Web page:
It's all about the IoT

February 18, 2016 // By Peter Clarke
It's all about the IoT
Yes – and it will be for quite some time to come. One could argue that it will be all about the Internet of Things right up until things become the dominant intelligence on this planet, whenever that may be.

There is no doubt that the increased performance and reduced cost, size and energy consumption application and communication processors has opened up new vistas for machines talking to machines and the creation of intelligent, autonomous and semi-autonomous objects. 


In addition we are entering a long-foreseen era of application-specific processors with an increased diversity of architectures including neuromorphic processors.

However, right now any economies of scale present tend to be for architectures that are based on human-oriented parameters and processing and latency. That tends to mean 32-bit resolution data, image sensors optimized for human viewing, and so on.

But it should be considered that communicating machines with very fast processing and short latencies created for different functions may require many other parameters quickly but not necessarily with such high dynamic range. For example V2X automotive networking or drone collision avoidance – can have very different requirements to humans, such as low-resolution data and frame rates and spectral sensitivities beyond what the human eye can see.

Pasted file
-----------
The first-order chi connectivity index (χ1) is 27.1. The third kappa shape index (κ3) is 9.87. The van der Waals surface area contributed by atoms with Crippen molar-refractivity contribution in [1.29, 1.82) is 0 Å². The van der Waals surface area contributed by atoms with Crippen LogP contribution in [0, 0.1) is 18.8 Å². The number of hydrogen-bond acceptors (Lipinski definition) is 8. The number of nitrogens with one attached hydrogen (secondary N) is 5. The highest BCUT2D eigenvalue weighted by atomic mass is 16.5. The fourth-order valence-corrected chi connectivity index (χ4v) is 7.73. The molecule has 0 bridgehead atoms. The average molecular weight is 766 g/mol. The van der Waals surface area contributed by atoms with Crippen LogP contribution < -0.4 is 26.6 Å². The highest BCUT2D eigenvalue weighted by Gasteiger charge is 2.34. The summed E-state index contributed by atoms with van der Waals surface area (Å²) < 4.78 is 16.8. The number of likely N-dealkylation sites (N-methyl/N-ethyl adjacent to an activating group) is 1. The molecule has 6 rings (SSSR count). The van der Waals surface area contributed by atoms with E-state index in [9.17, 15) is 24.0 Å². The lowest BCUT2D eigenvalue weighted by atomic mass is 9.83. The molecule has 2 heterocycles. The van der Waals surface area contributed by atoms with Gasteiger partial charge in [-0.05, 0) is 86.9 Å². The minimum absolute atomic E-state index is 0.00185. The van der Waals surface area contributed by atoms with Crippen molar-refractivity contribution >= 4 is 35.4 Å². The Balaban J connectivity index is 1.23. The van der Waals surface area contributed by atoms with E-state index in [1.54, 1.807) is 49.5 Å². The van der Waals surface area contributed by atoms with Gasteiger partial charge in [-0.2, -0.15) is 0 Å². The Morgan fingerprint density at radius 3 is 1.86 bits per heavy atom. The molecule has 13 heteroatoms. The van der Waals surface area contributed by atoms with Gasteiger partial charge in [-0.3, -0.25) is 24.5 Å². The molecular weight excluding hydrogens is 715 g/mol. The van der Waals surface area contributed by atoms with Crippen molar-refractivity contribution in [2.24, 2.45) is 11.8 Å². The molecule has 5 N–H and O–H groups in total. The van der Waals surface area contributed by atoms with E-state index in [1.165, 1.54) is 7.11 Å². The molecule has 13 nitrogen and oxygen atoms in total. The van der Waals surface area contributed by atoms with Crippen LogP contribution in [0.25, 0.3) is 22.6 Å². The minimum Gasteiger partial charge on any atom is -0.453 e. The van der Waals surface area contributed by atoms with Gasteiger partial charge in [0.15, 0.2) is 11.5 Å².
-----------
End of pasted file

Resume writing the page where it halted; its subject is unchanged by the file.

In addition, the IoT is not one market but a fragmented kaleidoscope of opportunities. Each sub-market has to be addressed on its own terms and the economic case made before the benefits of overlapping applications can be seen.

There's no doubt that the move towards a swarm-like infrastructural intelligence is a major economic and societal development. It encompasses the chilling idea of the "technological singularity" where computer intelligence acquires the ability to recursively self-improve and over-take that of humans.  

But it also seems clear that we are at the very early start of the S-shaped adoption curve that may take decades to play out.

Related links and articles:

MIT neural network IC aims at mobiles

Internet blackouts by 2020, warns nanoelectronics book

Will IoT make taxing the Internet inevitable?

When did analog steal digital's mojo?

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